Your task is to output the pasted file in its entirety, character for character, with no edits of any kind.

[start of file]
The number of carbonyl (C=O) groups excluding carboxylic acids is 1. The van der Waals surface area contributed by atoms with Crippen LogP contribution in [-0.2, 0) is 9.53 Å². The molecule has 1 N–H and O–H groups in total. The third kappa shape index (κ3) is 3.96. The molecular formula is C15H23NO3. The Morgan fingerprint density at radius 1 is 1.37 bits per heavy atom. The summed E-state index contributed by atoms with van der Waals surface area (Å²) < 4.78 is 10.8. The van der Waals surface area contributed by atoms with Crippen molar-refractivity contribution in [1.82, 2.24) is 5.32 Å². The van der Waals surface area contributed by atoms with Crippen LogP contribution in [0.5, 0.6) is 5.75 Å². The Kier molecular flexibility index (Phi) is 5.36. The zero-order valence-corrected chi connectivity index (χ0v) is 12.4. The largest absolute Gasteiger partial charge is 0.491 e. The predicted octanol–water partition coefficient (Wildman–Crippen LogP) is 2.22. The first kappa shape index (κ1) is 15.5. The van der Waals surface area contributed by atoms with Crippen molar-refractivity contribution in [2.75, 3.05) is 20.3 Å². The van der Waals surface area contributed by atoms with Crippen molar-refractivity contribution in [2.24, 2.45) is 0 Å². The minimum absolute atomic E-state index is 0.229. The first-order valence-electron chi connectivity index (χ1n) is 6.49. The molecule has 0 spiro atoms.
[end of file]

The number of carbonyl (C=O) groups excluding carboxylic acids is 1. The van der Waals surface area contributed by atoms with Crippen LogP contribution in [-0.2, 0) is 9.53 Å². The molecule has 1 N–H and O–H groups in total. The third kappa shape index (κ3) is 3.96. The molecular formula is C15H23NO3. The Morgan fingerprint density at radius 1 is 1.37 bits per heavy atom. The summed E-state index contributed by atoms with van der Waals surface area (Å²) < 4.78 is 10.8. The van der Waals surface area contributed by atoms with Crippen molar-refractivity contribution in [1.82, 2.24) is 5.32 Å². The van der Waals surface area contributed by atoms with Crippen LogP contribution in [0.5, 0.6) is 5.75 Å². The Kier molecular flexibility index (Phi) is 5.36. The zero-order valence-corrected chi connectivity index (χ0v) is 12.4. The largest absolute Gasteiger partial charge is 0.491 e. The predicted octanol–water partition coefficient (Wildman–Crippen LogP) is 2.22. The first kappa shape index (κ1) is 15.5. The van der Waals surface area contributed by atoms with Crippen molar-refractivity contribution in [2.75, 3.05) is 20.3 Å². The van der Waals surface area contributed by atoms with Crippen molar-refractivity contribution in [2.24, 2.45) is 0 Å². The minimum absolute atomic E-state index is 0.229. The first-order valence-electron chi connectivity index (χ1n) is 6.49. The molecule has 0 spiro atoms.